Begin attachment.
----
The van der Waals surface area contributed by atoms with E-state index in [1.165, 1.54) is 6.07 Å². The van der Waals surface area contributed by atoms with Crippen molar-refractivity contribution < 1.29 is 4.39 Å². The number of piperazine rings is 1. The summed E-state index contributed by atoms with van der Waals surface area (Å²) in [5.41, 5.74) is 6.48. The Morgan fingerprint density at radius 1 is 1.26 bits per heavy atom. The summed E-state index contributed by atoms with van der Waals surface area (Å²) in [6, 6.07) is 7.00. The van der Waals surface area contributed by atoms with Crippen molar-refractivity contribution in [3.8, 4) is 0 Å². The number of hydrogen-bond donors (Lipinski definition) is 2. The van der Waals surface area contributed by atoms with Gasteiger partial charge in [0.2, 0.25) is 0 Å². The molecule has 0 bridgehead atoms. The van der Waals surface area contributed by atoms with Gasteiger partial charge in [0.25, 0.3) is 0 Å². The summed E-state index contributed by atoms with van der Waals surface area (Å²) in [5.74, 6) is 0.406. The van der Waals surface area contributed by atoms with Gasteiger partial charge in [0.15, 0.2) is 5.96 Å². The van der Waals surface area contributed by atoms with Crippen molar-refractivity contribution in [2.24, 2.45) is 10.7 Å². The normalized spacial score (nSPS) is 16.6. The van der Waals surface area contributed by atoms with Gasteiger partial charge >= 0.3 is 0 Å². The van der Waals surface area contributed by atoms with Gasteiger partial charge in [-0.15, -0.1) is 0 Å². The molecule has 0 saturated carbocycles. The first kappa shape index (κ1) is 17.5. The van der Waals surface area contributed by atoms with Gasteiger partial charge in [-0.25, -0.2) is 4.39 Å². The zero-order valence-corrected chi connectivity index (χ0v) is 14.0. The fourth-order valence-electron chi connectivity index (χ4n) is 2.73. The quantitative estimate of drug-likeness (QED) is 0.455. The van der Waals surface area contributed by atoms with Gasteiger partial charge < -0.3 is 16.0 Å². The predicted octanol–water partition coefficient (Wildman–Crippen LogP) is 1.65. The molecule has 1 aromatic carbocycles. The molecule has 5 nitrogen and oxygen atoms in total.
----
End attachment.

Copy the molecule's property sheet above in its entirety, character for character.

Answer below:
The van der Waals surface area contributed by atoms with E-state index in [1.165, 1.54) is 6.07 Å². The van der Waals surface area contributed by atoms with Crippen molar-refractivity contribution < 1.29 is 4.39 Å². The number of piperazine rings is 1. The summed E-state index contributed by atoms with van der Waals surface area (Å²) in [5.41, 5.74) is 6.48. The Morgan fingerprint density at radius 1 is 1.26 bits per heavy atom. The summed E-state index contributed by atoms with van der Waals surface area (Å²) in [6, 6.07) is 7.00. The van der Waals surface area contributed by atoms with Crippen molar-refractivity contribution in [3.8, 4) is 0 Å². The number of hydrogen-bond donors (Lipinski definition) is 2. The van der Waals surface area contributed by atoms with Gasteiger partial charge in [0.2, 0.25) is 0 Å². The molecule has 0 bridgehead atoms. The van der Waals surface area contributed by atoms with Gasteiger partial charge in [0.25, 0.3) is 0 Å². The summed E-state index contributed by atoms with van der Waals surface area (Å²) in [5.74, 6) is 0.406. The van der Waals surface area contributed by atoms with Gasteiger partial charge in [0.15, 0.2) is 5.96 Å². The van der Waals surface area contributed by atoms with Crippen molar-refractivity contribution in [2.24, 2.45) is 10.7 Å². The normalized spacial score (nSPS) is 16.6. The van der Waals surface area contributed by atoms with Gasteiger partial charge >= 0.3 is 0 Å². The van der Waals surface area contributed by atoms with Gasteiger partial charge in [-0.15, -0.1) is 0 Å². The molecule has 0 saturated carbocycles. The first kappa shape index (κ1) is 17.5. The van der Waals surface area contributed by atoms with Gasteiger partial charge in [-0.25, -0.2) is 4.39 Å². The zero-order valence-corrected chi connectivity index (χ0v) is 14.0. The fourth-order valence-electron chi connectivity index (χ4n) is 2.73. The quantitative estimate of drug-likeness (QED) is 0.455. The van der Waals surface area contributed by atoms with Gasteiger partial charge < -0.3 is 16.0 Å². The predicted octanol–water partition coefficient (Wildman–Crippen LogP) is 1.65. The molecule has 1 aromatic carbocycles. The molecule has 5 nitrogen and oxygen atoms in total.